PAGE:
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The ribonucleoprotein (RNP) of the influenza A virus is responsible for the transcription and replication of viral RNA in the nucleus. These processes require interplay between host factors and RNP components. Here, we report that the Fragile X mental retardation protein (FMRP) targets influenza virus RNA synthesis machinery and facilitates virus replication both in cell culture and in mice. We demonstrate that FMRP transiently associates with viral RNP and stimulates viral RNP assembly through RNA-mediated interaction with the nucleoprotein. Furthermore, the KH2 domain of FMRP mediates its association with the nucleoprotein. A point mutation (I304N) in the KH2 domain, identified from a Fragile X syndrome patient, disrupts the FMRP-nucleoprotein association and abolishes the ability of FMRP to participate in viral RNP assembly. We conclude that FMRP is a critical host factor used by influenza viruses to facilitate viral RNP assembly. Our observation reveals a mechanism of influenza virus RNA synthesis and provides insights into FMRP functions.
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A new class of synthetic anti-lipopolysaccharide peptides inhibits influenza A virus replication by blocking cellular attachment.
Antiviral Res.
PUBLISHED: 01-08-2014
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Influenza A viruses are a continuous threat to human health as illustrated by the 2009 H1N1 pandemic. Since circulating influenza virus strains become increasingly resistant against currently available drugs, the development of novel antivirals is urgently needed. Here, we have evaluated a recently described new class of broad-spectrum antiviral peptides (synthetic anti-lipopolysaccharide peptides; SALPs) for their potential to inhibit influenza virus replication in vitro and in vivo. We found that particularly SALP PEP 19-2.5 shows high binding affinities for the influenza virus receptor molecule, N-Acetylneuraminic acid, leading to impaired viral attachment and cellular entry. As a result, replication of several influenza virus subtypes (H7N7, H3N2 and 2009 pandemic H1N1) was strongly reduced. Furthermore, mice co-treated with PEP 19-2.5 were protected against an otherwise 100% lethal H7N7 influenza virus infection. These findings show that SALPs exhibit antiviral activity against influenza viruses by blocking virus attachment and entry into host cells. Thus, SALPs present a new class of broad-spectrum antiviral peptides for further development for influenza virus therapy.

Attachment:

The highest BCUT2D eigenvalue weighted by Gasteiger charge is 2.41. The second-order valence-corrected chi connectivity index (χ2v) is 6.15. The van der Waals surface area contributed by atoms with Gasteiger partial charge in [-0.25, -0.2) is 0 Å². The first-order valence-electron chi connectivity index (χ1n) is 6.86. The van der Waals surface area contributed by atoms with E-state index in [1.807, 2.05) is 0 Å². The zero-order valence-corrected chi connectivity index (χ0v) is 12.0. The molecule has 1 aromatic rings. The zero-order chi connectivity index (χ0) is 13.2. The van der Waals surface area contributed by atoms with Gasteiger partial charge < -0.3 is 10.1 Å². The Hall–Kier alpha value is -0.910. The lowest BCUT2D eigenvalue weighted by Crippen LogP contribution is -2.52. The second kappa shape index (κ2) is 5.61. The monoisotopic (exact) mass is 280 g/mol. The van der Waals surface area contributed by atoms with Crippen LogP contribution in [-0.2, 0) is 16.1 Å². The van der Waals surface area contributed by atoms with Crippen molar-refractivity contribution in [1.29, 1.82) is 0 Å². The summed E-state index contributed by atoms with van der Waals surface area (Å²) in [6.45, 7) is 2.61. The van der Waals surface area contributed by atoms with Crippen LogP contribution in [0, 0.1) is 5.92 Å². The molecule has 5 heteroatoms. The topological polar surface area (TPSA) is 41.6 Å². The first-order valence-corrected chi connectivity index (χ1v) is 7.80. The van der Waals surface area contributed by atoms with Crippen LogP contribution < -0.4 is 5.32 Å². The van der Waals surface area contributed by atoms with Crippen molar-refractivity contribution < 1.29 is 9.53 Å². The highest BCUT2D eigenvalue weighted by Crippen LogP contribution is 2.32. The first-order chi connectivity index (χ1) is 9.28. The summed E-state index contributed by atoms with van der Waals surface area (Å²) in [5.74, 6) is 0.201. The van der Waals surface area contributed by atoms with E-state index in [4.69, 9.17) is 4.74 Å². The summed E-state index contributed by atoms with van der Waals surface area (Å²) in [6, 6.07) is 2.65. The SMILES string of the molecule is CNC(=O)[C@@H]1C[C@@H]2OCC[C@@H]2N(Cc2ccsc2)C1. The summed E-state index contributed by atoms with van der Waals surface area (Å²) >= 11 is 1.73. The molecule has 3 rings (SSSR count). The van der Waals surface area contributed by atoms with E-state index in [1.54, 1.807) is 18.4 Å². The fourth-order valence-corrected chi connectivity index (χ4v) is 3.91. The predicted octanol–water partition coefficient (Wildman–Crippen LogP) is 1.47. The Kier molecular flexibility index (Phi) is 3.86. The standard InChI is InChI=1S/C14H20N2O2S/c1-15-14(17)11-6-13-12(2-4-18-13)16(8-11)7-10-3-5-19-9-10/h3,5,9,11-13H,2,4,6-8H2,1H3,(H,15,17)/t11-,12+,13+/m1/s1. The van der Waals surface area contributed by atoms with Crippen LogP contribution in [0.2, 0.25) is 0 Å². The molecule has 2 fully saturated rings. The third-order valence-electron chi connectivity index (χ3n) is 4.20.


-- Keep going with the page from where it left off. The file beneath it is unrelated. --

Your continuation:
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The nuclear import machinery is a determinant of influenza virus host adaptation.
Bioessays
PUBLISHED: 11-19-2013
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After viral entry into the cell, the nuclear envelope poses a major cellular barrier that needs to be overcome upon adaptation of highly pathogenic avian influenza viruses (HPAIV) to the new host. To ensure efficient viral transcription and replication in the nucleus of the host cell, the viral polymerase complex of avian influenza viruses needs to switch from recognition of avian to mammalian components of the nuclear import machinery. Recent evidence suggests that influenza viruses have evolved different mechanisms to utilize importin-? isoforms as components of this machinery, bridging pre- and post-nuclear import on both sides of the nuclear envelope.
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Mucosal Reactive Oxygen Species Are Required for Antiviral Response: Role of Duox in Influenza A Virus Infection.
Antioxid. Redox Signal.
PUBLISHED: 10-15-2013
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Abstract Aims: Influenza A virus (IAV), a major airborne pathogen, is closely associated with significant morbidity and mortality. The primary target for influenza virus replication is the respiratory epithelium, which reacts to infection by mounting a multifaceted antiviral response. A part of this mucosal host defense is the generation of reactive oxygen species (ROS) by NADPH oxidases. Duox1 and Duox2 are the main ROS-producing enzymes in the airway epithelium, but their contribution to mammalian host defense is still ill defined. Results: To gain a better understanding of Duox function in respiratory tract infections, human differentiated lung epithelial cells and an animal model were used to monitor the effect of epithelial ROS on IAV propagation. IAV infection led to coordinated up-regulation of Duox2 and Duox-mediated ROS generation. Interference with H2O2 production and ROS signaling by oxidase inhibition or H2O2 decomposition augmented IAV replication. A nuclear pool of Duox enzymes participated in the regulation of the spliceosome, which is critical for alternative splicing of viral transcripts and controls the assembly of viable virions. In vivo silencing of Duox increased the viral load on intranasal infection with 2009 pandemic H1N1 influenza virus. Innovation: This is the first study conclusively linking Duox NADPH oxidases with the antiviral mammalian immune response. Further, ROS generated by Duox enzymes localized adjacent to nuclear speckles altered the splicing of viral genes. Conclusion: Duox-derived ROS are host protective and essential for counteracting IAV replication. Antioxid. Redox signal. 00, 000-000.
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Adaptive mutations in the H5N1 polymerase complex.
Virus Res.
PUBLISHED: 04-04-2013